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COVID-19 Antibodies: What are they and what do they do?

Morgan Jeremy, Reporter

As COVID-19 continues to dominate conversations, it’s important to clear up misconceptions surrounding one aspect of the virus, antibodies. Here are some answers to some frequently asked questions about COVID-19 antibodies: what they are and what it means for you. 


An artist’s illustration of antibodies (blue-green structures) attempting to latch onto the antigens on the outer surface of a coronavirus (red). Antibodies are one of the major players in the immune system’s attack against viruses. (Image courtesy of DARIAREN/ISTOCK/GETTY IMAGES PLUS)

What are antibodies?

Antibodies are a group of proteins known as immunoglobulins responsible for locating and attacking foreign substances in the body. These foreign substances, known as antigens, attach themselves to specific white blood cells known as B lymphocytes, causing them to divide. This causes them to transform into plasma cells, which then secrete millions of antibodies. Those antibodies travel through the body’s blood and lymph systems, hunting for the source of those antigens. When the antibodies find an antigen, they latch onto it and alert the immune system to send more antibodies to destroy the pathogen.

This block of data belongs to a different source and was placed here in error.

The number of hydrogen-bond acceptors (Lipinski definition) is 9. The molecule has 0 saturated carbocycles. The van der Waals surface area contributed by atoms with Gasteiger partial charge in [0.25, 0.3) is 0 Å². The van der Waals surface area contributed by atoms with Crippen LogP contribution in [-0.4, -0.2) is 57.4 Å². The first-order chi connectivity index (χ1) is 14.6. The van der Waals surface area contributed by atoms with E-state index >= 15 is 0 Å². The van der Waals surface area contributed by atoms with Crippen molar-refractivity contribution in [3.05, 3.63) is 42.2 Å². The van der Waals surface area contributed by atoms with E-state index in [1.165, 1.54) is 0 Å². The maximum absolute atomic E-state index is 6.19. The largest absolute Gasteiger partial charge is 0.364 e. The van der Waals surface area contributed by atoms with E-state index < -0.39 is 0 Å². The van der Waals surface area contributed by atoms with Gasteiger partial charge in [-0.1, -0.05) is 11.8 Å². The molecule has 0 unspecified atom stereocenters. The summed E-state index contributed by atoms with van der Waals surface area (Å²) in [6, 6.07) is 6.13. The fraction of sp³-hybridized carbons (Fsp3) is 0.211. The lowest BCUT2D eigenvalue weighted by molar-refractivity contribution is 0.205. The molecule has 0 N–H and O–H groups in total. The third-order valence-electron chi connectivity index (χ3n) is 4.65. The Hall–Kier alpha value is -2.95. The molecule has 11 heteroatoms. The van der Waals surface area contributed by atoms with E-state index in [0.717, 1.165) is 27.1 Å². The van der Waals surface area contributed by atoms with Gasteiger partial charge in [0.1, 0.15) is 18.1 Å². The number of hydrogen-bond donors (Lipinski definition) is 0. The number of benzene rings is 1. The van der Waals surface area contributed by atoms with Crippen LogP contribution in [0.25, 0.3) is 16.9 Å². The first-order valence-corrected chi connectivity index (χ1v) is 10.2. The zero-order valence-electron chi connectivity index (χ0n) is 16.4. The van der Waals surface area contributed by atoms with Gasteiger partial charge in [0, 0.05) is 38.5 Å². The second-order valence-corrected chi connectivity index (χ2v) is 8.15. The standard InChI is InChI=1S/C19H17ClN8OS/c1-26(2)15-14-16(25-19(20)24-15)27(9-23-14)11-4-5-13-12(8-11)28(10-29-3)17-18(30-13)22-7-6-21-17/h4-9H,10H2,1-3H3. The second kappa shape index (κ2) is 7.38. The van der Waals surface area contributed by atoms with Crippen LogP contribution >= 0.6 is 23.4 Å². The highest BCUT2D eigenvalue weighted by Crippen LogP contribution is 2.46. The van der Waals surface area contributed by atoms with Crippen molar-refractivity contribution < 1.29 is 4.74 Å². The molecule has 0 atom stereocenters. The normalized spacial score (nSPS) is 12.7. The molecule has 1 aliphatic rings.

How do you know that you have the antibodies?

You can know you have the antibodies by taking a COVID-antibodies test, available from healthcare providers and laboratories, or through a blood test and donating blood. 

I tested positive for COVID-antibodies. What does that mean?

A positive antibodies test means that you have antibodies from an infection with the virus, which causes COVID-19. According to the CDC, there is a chance that a positive result means you have antibodies from a disease with a different virus from the same family of viruses (called coronaviruses). 

I have the antibodies; that means I’m immune, right?

Not exactly. While having antibodies to the virus that causes COVID-19 may grant some protection from being infected again, this is not certain. Scientists are still researching to see if this immunity is possible and, if so, for how long. Regardless of whether you have the antibodies or not, you should always follow CDC guidelines, wear a mask, and practice social distance. 


For more information or news tips, or if you see an error in this story or have any compliments or concerns, contact [email protected].

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